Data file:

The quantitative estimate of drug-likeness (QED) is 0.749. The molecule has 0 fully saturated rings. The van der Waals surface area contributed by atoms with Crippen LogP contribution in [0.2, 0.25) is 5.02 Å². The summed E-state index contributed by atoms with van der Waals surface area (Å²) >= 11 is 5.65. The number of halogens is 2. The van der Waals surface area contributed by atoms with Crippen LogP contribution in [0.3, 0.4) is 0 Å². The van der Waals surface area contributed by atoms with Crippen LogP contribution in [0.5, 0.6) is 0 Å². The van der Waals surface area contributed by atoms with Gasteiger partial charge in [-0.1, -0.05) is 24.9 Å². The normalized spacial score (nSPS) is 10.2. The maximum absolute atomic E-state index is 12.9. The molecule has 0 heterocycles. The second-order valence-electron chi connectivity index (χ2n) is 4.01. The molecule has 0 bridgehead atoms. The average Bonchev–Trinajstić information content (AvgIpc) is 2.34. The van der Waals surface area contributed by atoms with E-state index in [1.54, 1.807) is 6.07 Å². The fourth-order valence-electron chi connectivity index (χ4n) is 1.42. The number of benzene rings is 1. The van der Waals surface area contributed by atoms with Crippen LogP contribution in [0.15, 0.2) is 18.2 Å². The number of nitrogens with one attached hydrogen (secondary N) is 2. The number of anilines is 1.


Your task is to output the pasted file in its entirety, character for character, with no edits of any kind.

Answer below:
The quantitative estimate of drug-likeness (QED) is 0.749. The molecule has 0 fully saturated rings. The van der Waals surface area contributed by atoms with Crippen LogP contribution in [0.2, 0.25) is 5.02 Å². The summed E-state index contributed by atoms with van der Waals surface area (Å²) >= 11 is 5.65. The number of halogens is 2. The van der Waals surface area contributed by atoms with Crippen LogP contribution in [0.3, 0.4) is 0 Å². The van der Waals surface area contributed by atoms with Crippen LogP contribution in [0.5, 0.6) is 0 Å². The van der Waals surface area contributed by atoms with Gasteiger partial charge in [-0.1, -0.05) is 24.9 Å². The normalized spacial score (nSPS) is 10.2. The maximum absolute atomic E-state index is 12.9. The molecule has 0 heterocycles. The second-order valence-electron chi connectivity index (χ2n) is 4.01. The molecule has 0 bridgehead atoms. The average Bonchev–Trinajstić information content (AvgIpc) is 2.34. The van der Waals surface area contributed by atoms with E-state index in [1.54, 1.807) is 6.07 Å². The fourth-order valence-electron chi connectivity index (χ4n) is 1.42. The number of benzene rings is 1. The van der Waals surface area contributed by atoms with Crippen LogP contribution in [0.15, 0.2) is 18.2 Å². The number of nitrogens with one attached hydrogen (secondary N) is 2. The number of anilines is 1.